Because, after 230 hours in the game, I’ve learned that cash is king. Build workshops EARLY and keep them together.  Keep them near the delivery zone, too, so your workers can deliver the raw materials in a timely fashion. If you put too much distance between workshops or between your workshops and the delivery zone you’ll eat into your potential profits because your inmates and workers will be schlepping stuff all over the place. Time is money.

Workshops also require a lot of electricity so build another power generator for them as soon as you can. You don’t want to invest thousands in a shop only to realize you don’t have the juice to run it (or the funds to install a generator after the fact). I’d personally like to see some green energy introduced into the game because using solar panels to power my lights and generators for my industrials would lighten my utility load (and costs) substantially. C’est la vie.

Another tip I’ll give you in addition to smart workshop placement is to strategically create yards near your work buildings (workshops, Laundromats and cleaning rooms). The reason for doing this is so you can set an hour of yard time before each work shift on your prison regime. All your inmates will be gathered near their jobs so when it’s time to get to work they get started immediately. Having inmates on free time before work means they’ll be scattered all over your prison. Plus, if you put payphones and a few toilets in your yards your inmates will be able to meet a lot of their needs before work, reducing the chance of riots and damage to expensive equipment.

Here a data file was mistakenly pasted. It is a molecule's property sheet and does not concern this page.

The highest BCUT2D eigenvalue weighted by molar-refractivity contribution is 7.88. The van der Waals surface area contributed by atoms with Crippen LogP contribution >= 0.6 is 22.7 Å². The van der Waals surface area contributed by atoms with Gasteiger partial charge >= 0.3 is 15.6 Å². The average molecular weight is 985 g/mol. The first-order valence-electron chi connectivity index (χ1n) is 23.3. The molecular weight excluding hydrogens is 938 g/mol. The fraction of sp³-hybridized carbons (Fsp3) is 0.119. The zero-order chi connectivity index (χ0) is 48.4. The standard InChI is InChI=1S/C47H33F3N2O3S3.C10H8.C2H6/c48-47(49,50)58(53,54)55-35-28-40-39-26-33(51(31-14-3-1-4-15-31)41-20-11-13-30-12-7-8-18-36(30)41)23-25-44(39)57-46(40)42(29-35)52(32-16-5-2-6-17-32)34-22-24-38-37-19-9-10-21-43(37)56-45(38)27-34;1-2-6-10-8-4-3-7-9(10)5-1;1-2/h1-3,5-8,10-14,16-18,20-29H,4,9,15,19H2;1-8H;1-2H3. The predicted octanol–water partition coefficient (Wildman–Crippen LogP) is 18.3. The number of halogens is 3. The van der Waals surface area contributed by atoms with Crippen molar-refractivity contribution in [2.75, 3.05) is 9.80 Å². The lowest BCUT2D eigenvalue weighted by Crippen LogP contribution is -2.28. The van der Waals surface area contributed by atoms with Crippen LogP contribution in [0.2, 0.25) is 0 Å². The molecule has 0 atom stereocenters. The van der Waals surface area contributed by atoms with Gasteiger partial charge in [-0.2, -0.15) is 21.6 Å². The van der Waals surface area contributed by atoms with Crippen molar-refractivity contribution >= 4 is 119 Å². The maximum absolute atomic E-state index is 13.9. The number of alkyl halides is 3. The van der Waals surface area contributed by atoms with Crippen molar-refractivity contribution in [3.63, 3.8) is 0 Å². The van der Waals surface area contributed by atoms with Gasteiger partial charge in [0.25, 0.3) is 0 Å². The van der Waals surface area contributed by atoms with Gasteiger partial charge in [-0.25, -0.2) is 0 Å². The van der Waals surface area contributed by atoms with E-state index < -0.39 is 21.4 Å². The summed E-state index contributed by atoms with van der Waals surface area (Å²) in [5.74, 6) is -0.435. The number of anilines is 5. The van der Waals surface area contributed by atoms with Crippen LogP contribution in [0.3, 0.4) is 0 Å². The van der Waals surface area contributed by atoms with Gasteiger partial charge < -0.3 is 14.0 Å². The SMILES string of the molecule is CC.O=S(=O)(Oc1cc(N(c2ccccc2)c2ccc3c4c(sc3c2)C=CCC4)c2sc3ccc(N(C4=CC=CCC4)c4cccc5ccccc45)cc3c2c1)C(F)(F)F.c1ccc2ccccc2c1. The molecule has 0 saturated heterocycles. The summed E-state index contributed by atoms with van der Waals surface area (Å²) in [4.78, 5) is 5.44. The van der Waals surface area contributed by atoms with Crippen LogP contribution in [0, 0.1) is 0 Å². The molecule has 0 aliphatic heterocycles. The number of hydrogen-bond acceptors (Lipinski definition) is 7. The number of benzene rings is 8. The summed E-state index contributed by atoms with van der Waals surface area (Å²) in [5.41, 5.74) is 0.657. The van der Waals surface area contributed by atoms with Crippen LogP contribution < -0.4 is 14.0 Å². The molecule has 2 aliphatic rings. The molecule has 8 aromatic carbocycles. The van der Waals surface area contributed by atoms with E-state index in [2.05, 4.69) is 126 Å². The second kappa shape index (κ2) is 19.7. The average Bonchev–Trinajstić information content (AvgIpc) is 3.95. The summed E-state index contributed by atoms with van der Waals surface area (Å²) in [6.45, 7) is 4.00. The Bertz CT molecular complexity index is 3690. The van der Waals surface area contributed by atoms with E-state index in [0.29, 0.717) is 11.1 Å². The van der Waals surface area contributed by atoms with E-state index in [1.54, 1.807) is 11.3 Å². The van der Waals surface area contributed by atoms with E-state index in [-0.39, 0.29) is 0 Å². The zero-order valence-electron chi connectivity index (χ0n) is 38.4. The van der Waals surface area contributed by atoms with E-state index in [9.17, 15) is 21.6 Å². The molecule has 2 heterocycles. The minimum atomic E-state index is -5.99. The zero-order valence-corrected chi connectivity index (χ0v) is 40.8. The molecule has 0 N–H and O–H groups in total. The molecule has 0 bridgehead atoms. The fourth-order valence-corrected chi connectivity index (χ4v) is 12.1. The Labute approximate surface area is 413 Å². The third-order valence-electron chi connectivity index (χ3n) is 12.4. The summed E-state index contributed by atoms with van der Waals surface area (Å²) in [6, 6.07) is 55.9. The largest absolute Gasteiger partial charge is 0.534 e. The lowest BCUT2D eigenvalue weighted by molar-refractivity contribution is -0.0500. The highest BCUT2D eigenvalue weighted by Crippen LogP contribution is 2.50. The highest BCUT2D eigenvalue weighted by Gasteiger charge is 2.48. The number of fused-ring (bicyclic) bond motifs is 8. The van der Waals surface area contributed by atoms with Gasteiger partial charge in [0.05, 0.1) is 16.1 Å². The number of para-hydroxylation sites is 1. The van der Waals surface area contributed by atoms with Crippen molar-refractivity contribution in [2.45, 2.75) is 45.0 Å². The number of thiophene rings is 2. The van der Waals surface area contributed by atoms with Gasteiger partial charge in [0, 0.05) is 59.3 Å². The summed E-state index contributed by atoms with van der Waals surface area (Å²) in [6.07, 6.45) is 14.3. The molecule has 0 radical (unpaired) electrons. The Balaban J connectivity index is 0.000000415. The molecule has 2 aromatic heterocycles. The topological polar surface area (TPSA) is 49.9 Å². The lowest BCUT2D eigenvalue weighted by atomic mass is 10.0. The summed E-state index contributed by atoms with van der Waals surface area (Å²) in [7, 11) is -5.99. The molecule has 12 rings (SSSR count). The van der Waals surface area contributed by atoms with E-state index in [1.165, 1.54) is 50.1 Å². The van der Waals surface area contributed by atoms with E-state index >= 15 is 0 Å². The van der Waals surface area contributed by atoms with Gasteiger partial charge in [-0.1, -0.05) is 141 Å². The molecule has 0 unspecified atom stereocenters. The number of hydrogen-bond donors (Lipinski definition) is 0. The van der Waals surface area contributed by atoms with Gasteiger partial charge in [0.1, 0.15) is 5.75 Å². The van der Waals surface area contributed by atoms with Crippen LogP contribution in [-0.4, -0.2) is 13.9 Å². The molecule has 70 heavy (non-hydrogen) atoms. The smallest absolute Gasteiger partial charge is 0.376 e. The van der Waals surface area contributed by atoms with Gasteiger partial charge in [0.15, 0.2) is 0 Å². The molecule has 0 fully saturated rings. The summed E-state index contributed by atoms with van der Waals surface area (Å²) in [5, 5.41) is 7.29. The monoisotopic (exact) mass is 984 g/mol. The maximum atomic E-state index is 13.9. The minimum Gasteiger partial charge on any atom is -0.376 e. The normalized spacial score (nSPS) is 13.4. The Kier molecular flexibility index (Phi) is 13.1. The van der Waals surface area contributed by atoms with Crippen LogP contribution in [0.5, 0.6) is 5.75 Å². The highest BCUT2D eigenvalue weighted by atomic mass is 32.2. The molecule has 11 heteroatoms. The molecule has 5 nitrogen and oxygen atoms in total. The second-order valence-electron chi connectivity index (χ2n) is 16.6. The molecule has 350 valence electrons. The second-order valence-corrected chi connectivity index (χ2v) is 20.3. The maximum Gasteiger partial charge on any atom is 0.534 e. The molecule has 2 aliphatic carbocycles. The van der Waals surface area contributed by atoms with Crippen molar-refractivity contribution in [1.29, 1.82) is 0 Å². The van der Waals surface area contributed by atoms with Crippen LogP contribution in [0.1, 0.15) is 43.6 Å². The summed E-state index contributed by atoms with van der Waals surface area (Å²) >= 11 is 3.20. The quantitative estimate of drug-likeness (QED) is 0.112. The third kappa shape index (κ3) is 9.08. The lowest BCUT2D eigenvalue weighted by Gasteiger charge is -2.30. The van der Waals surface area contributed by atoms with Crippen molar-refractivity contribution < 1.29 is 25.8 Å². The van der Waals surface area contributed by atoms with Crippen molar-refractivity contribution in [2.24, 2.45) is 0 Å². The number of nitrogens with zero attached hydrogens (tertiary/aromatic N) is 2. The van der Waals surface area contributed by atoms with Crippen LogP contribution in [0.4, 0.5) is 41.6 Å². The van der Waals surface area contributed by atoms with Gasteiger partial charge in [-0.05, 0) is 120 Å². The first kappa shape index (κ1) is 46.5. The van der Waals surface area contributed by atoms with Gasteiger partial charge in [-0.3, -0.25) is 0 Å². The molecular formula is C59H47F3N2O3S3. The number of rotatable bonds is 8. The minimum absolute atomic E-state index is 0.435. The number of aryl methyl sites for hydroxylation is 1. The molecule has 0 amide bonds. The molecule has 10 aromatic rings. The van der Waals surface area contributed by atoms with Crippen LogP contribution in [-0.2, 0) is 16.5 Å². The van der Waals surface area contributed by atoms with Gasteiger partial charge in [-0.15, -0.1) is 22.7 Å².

If you’re looking to go big you need to plan ahead. The number one thing I’ve learned after managing several triple-digit prisons (my latest is 460 inmates with a $1.7 million valuation) is to leave room for your kitchen and canteen to expand. Like, a LOT of  room. The reason you need to do this is because PA does a pretty shitty job of managing multiple kitchens. Like workshops, anytime I’ve put a kitchen and canteen on the other side of my prison it gets very little use. The inmates won’t go there and half the time the cooks end up migrating into the original kitchen. The best workaround for this problem as your prison expands is to simply keep adding to your original kitchen and canteen set-up until you have a mammaoth food area. Like I did here: